Fiat, long known for producing inexpensive, efficient cars, surprised the automotive community in 1957 with an all-new 500 model that was even smaller than its predecessor, the beloved Topolino (Little Mouse). Designed by Dante Giacosa, the 500 Nuova or “Cinquecento,” much like the Volkswagen’s “Beetle,” featured an economical air-cooled rear-engine design. While purpose-built for practicality and limited in top speed, its compact dimensions and fully independent suspension made it a joy to drive.
Introduced with an air-cooled 479 cc two-cylinder engine that was later upgraded to 499.5 cc, the Cinquecento received various technical modifications over the course of its healthy 18-year production run, while styling remained essentially unchanged. Importation to the USA continued through 1961. The “F” variant arrived for 1965 with several changes, including front-hinged doors, a slight power increase and other detail updates, mainly to the heater and driveline.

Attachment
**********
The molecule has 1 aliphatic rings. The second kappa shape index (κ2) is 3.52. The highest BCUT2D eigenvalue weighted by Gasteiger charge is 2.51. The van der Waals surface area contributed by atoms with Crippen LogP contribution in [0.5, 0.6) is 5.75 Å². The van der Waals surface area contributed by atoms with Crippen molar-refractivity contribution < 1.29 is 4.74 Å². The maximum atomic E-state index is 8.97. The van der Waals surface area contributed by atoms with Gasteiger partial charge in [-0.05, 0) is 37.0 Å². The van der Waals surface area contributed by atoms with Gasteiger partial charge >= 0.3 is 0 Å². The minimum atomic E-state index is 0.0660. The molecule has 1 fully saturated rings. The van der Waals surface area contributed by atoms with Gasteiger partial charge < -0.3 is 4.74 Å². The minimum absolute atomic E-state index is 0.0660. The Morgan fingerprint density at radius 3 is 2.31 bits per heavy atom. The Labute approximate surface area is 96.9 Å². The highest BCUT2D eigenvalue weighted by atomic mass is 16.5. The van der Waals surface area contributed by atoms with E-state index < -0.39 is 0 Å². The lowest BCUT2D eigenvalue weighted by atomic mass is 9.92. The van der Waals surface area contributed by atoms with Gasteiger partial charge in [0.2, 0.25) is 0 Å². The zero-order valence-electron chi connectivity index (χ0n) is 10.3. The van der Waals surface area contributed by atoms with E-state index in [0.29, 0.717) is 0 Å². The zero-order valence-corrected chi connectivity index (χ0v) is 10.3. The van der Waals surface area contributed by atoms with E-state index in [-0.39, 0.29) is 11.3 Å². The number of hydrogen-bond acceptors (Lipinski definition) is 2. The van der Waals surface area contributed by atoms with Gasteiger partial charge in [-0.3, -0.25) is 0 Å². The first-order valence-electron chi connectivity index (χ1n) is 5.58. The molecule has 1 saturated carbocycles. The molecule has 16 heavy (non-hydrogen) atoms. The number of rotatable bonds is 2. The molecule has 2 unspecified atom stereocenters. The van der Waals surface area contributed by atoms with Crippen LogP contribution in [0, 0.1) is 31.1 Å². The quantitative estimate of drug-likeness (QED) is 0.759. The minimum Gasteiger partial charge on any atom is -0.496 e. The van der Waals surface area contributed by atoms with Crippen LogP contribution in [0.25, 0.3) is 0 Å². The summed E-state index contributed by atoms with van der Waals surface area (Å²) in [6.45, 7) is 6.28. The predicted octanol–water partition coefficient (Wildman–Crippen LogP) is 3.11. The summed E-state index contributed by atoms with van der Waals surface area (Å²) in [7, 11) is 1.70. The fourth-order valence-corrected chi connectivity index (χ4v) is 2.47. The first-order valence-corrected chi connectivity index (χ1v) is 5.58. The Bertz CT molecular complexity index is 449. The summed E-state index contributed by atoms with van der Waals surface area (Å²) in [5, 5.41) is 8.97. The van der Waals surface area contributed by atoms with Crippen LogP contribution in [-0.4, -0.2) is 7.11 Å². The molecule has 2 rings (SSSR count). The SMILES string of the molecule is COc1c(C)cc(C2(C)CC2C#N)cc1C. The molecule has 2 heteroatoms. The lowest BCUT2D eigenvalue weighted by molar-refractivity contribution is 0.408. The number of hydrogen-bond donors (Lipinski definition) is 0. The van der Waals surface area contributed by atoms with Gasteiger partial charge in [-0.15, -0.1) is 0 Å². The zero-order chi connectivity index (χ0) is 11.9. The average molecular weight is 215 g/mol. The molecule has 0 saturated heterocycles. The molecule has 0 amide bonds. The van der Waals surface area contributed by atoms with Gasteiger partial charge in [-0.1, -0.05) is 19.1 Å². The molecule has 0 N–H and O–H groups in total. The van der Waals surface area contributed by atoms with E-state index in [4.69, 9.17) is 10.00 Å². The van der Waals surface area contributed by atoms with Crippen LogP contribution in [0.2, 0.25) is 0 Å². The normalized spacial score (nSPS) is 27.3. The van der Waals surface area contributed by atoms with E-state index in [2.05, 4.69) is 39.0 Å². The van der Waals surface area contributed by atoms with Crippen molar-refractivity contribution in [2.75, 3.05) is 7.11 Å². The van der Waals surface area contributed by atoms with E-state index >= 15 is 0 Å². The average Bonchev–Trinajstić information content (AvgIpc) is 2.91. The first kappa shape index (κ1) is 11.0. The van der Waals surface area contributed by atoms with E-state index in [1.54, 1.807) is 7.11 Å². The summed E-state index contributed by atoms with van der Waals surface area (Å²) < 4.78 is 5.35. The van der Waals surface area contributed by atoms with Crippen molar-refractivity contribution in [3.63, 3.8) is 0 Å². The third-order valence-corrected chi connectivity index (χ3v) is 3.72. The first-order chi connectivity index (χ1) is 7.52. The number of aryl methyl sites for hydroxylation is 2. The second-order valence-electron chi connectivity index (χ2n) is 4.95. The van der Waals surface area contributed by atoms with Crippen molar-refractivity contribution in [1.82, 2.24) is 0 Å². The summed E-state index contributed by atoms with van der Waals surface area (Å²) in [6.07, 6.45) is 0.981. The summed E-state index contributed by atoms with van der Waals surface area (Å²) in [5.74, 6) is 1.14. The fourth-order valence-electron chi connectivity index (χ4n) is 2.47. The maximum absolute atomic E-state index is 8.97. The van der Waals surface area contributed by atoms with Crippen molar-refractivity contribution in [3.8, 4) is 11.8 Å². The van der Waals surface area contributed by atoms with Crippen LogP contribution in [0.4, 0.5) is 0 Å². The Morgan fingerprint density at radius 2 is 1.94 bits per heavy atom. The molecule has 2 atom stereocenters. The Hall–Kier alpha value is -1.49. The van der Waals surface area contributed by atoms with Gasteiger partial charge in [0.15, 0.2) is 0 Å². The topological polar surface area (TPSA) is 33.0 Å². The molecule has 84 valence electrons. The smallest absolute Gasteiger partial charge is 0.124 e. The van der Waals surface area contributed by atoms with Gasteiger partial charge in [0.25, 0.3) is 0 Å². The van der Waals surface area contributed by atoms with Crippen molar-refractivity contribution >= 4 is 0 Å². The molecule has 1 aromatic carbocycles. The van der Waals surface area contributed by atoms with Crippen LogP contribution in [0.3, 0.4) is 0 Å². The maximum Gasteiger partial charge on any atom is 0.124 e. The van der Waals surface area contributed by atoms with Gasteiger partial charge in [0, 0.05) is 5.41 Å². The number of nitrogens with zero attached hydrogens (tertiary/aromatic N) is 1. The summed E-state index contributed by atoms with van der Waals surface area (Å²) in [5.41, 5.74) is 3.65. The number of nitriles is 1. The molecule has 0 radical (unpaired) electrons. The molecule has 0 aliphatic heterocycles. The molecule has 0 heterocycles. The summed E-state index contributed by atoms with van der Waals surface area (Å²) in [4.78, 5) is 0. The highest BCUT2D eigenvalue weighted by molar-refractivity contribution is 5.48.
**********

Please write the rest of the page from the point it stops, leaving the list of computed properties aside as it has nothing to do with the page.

The “L,” or Lusso (Deluxe) model, appeared in mid-1968. While it heralded no mechanical changes, this upscale model was easily identified by its additional brightwork, radial-ply tires, revised hubcaps, modernized speedometer and unique, two-spoke steering wheel. Additional storage pockets, revised door handles and switchgear, reclining front seats and full carpeting rounded out the comprehensive package.
This car was auctioned off by RM Auctions in October of 2010 at the Hershey Lodge, Hershey, Pennsylvania.
21 hp (SAE), 499.5 cc rear-mounted, air-cooled inline two-cylinder engine, four-speed manual transmission, independent front suspension with transverse leaf spring and wishbones, independent rear suspension with semi-trailing arms and coil springs, and four-wheel hydraulic drum brakes. Wheelbase: 72.4".
Source: RM Auctions